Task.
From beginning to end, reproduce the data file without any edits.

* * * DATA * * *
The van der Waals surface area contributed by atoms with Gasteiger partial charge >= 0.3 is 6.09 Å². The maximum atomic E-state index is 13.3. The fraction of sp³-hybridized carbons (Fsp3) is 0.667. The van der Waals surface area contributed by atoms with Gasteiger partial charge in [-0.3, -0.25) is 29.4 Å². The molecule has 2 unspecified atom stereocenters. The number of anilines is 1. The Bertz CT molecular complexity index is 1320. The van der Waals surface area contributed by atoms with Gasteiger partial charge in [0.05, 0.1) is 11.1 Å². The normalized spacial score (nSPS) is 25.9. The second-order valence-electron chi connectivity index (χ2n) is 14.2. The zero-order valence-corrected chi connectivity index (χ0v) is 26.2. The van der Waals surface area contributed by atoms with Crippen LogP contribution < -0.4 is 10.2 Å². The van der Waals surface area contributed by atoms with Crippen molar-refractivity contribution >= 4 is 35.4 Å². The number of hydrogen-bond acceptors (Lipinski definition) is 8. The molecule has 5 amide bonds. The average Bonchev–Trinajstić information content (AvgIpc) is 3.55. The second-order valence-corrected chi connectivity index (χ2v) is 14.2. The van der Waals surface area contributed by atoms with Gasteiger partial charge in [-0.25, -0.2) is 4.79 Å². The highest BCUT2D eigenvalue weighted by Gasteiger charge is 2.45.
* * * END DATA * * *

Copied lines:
The van der Waals surface area contributed by atoms with Gasteiger partial charge >= 0.3 is 6.09 Å². The maximum atomic E-state index is 13.3. The fraction of sp³-hybridized carbons (Fsp3) is 0.667. The van der Waals surface area contributed by atoms with Gasteiger partial charge in [-0.3, -0.25) is 29.4 Å². The molecule has 2 unspecified atom stereocenters. The number of anilines is 1. The Bertz CT molecular complexity index is 1320. The van der Waals surface area contributed by atoms with Gasteiger partial charge in [0.05, 0.1) is 11.1 Å². The normalized spacial score (nSPS) is 25.9. The second-order valence-electron chi connectivity index (χ2n) is 14.2. The zero-order valence-corrected chi connectivity index (χ0v) is 26.2. The van der Waals surface area contributed by atoms with Crippen LogP contribution < -0.4 is 10.2 Å². The van der Waals surface area contributed by atoms with Crippen molar-refractivity contribution >= 4 is 35.4 Å². The number of hydrogen-bond acceptors (Lipinski definition) is 8. The molecule has 5 amide bonds. The average Bonchev–Trinajstić information content (AvgIpc) is 3.55. The second-order valence-corrected chi connectivity index (χ2v) is 14.2. The van der Waals surface area contributed by atoms with Gasteiger partial charge in [-0.25, -0.2) is 4.79 Å². The highest BCUT2D eigenvalue weighted by Gasteiger charge is 2.45.